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Albert Hackett and Frances Goodrich (Getty Images)
Published: 11 months ago
Musicians often collaborate with their spouses, and film history is littered with fruitful artistic pairings of actor and director who also happened to be married. But writing teams of husband and wife are relatively rare. We're taking a look back at successful writing partners who were also romantic partners.
Harriet Frank Jr. and Irving Ravetch – Considered one of the all-time great screenwriting couples, the two wrote more than a dozen films together, including Hud (1963) and Norma Rae (both of which earned them Academy Award nominations for best adapted screenplay). Irving died Sept. 19, 2010. As of mid-2017, Harriet is still alive, having celebrated her 100th birthday March 2, 2017.
H.A. and Margaret Rey – Both were born in Germany, but they met in Rio in the 1920s. After marrying, they moved to Paris but then had to flee when the Nazis invaded. Among the few possessions they took with them to New York was a manuscript for a children’s book featuring an impish monkey the world would later know as Curious George. H.A. Rey died in 1977, while Margaret would live until 1996.
Alice and Martin Provensen – Both were born in Chicago, both raised in California, and both attended the Art Institute of Chicago. Alice took a job at Walter Lantz Studio, animators for Universal, while Martin worked at Disney. After they married and eventually wound up in New York City, they began illustrating the Little Golden Books series. In 1984 they received a Caldecott Medal for The Glorious Flight. They wrote and illustrated more than 50 books together before Martin died in 1987. Alice is still living and continues to write; she will celebrate her 99th birthday on Aug. 14, 2017.
Frances Goodrich and Albert Hackett – Soon after marrying, the couple co-wrote the Broadway hit “Up Pops The Devil.” Contracted to adapt the work for the screen, they moved to Hollywood and launched a career as a screenwriting duo. Their work included The Thin Man (1934), Father of the Bride (1950), Seven Brides for Seven Brothers (1954), and The Diary of Anne Frank (1959). They received four Academy Award nominations during their career and won a Pulitzer prize for their stage work. Frances Goodrich died in 1994, and Albert Hackett died one year later.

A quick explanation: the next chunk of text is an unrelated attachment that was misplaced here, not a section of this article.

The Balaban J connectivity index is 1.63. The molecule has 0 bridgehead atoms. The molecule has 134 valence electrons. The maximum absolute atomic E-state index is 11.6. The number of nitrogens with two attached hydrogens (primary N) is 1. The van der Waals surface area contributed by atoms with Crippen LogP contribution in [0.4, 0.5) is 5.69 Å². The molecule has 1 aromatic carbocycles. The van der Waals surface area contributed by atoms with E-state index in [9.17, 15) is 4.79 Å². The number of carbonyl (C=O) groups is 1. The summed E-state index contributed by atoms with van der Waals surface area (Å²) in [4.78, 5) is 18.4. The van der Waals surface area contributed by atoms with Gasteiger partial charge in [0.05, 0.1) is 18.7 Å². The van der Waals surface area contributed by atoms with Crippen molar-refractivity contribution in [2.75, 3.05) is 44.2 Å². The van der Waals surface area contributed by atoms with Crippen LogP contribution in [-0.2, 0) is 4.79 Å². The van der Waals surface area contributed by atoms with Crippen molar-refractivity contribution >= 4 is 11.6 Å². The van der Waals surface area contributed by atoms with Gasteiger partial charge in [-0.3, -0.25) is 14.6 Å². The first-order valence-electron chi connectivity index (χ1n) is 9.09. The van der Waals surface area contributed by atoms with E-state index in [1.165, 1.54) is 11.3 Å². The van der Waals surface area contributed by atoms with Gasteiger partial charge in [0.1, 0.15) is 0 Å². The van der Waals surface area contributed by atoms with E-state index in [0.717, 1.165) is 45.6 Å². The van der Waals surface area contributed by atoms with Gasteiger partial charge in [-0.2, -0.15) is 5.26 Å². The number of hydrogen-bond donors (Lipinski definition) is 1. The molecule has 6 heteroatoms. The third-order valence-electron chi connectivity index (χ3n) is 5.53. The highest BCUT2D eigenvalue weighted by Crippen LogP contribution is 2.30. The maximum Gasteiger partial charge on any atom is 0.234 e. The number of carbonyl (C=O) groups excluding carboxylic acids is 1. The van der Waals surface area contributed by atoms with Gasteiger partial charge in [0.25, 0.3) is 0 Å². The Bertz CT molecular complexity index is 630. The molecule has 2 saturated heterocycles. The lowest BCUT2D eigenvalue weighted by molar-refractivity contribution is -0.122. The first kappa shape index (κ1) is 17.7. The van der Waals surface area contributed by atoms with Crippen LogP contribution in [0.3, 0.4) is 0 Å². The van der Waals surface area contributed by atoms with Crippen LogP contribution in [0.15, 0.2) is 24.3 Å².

Michael and Fay Kanin – Another screenwriting couple, they were responsible for Sunday Punch (1942), The Opposite Sex (1956), Rhapsody (1954) and would receive an Oscar nomination for Teacher’s Pet (1958). In the early fifties, they were blacklisted after being investigated by the House Un-American Activities Committee. Fay Kanin would later serve four terms as the president of the Academy of Motion Picture Arts and Sciences. Michael died in 1993 at the age of 83; Fay followed two decades later.
Dick and Mary Francis – Did they or didn’t they? Dick Francis was an accomplished jockey when he retired from the sport at age 37 and began writing crime novels. He produced a novel a year for the next 38 years, many of them international bestsellers. Even Queen Elizabeth was a fan. An unauthorized biography published in 1999 claimed Mary actually did much more of the work than she admitted (she claimed to help only with research), but that she stayed in the background for marketing reasons. Mary Francis died in September 2000. Dick collaborated with their son Felix on later works, before his death Feb. 14, 2010.
Vladimir and Vera Nabokov – Though not exactly a co-writer, Vera acted as Vladimir’s muse, translator, first reader, and editor. All his books were dedicated to her, she taught his classes when he was ill, and she penned much of his correspondence. She also once rescued Lolita from a fire when a frustrated Vladimir was trying to destroy it. That should count for something.
Joan Didion and John Gregory Dunne – Joan Didion’s best-known works include Slouching Towards Bethlehem (1968), The White Album (1970), and Play it as it Lays (1970). Her husband John Gregory Dunne wrote a bestselling book on the history of Fox Studios and the novel True Confessions, among others. They co-wrote several journalistic assignments and collaborated on screenplays for The Panic in Needle Park (1971), A Star is Born (1976), and Up Close and Personal (1996), among others. Didion’s 2005 memoir The Year of Magical Thinking chronicles her grief and the aftermath of her husband’s death.